My Bondage and My Freedom by Frederick Douglass

My Bondage and My Freedom

subjects: Autobiography, Slavery & Abolition of Slavery

Description

My Bondage and My Freedom is an autobiographical slave narrative written by Frederick Douglass and published in 1855. It is the second of three autobiographies written by Douglass, and is mainly an expansion of his first (Narrative of the Life of Frederick Douglass), discussing in greater detail his transition from bondage to liberty. Douglass, a former slave, following his liberation went on to become a prominent abolitionist, speaker, author, and publisher. As his narrative unfolds, Frederick Douglass-abolitionist, journalist, orator, and one of the most powerful voices to emerge from the American civil rights movement-transforms himself from slave to fugitive to reformer, leaving behind a legacy of social, intellectual, and political thought.

Excerpt

In Talbot county, Eastern Shore, Maryland, near Easton, the county town of that county, there is a small district of country, thinly populated, and remarkable for nothing that I know of more than for the worn–out, sandy, desert–like appearance of its soil, the general dilapidation of its farms and fences, the indigent and spiritless character of its inhabitants, and the prevalence of ague and fever.

The name of this singularly unpromising and truly famine stricken district is Tuckahoe, a name well known to all Marylanders, black and white. It was given to this section of country probably, at the first, merely in derision; or it may possibly have been applied to it, as I have heard, because some one of its earlier inhabitants had been guilty of the petty meanness of stealing a hoe—or taking a hoe that did not belong to him. Eastern Shore men usually pronounce the word took, as tuck; Took–a–hoe, therefore, is, in Maryland parlance, Tuckahoe. But, whatever may have been its origin—and about this I will not be positive—that name has stuck to the district in question; and it is seldom mentioned but with contempt and derision, on account of the barrenness of its soil, and the ignorance, indolence, and poverty of its people. Decay and ruin are everywhere visible, and the thin population of the place would have quitted it long ago, but for the Choptank river, which runs through it, from which they take abundance of shad and herring, and plenty of ague and fever.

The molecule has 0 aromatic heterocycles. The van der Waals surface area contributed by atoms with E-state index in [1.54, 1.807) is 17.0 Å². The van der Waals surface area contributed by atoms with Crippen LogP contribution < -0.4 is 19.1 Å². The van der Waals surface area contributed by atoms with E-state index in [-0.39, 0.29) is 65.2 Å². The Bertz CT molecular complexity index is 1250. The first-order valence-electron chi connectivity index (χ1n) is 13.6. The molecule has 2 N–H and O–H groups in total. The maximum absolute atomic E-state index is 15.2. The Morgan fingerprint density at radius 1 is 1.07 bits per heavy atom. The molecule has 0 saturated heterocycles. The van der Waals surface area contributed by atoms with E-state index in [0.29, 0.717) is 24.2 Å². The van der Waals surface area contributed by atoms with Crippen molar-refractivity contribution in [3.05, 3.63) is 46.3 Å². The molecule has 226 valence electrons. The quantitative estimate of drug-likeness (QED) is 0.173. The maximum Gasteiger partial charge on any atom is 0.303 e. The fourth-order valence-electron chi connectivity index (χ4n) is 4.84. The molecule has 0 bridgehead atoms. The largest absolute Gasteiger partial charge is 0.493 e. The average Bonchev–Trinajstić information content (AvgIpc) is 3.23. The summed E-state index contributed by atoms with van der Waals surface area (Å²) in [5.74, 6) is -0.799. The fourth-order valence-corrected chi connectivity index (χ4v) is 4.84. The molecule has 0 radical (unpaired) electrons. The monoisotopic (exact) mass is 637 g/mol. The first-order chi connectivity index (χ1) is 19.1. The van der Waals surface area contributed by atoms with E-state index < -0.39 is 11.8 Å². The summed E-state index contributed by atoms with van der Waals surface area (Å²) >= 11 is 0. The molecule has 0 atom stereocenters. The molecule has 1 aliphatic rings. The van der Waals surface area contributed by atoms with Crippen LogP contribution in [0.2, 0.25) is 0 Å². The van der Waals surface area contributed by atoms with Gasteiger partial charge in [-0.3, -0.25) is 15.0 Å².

It was in this dull, flat, and unthrifty district, or neighborhood, surrounded by a white population of the lowest order, indolent and drunken to a proverb, and among slaves, who seemed to ask, “Oh! what’s the use?” every time they lifted a hoe, that I—without any fault of mine was born, and spent the first years of my childhood.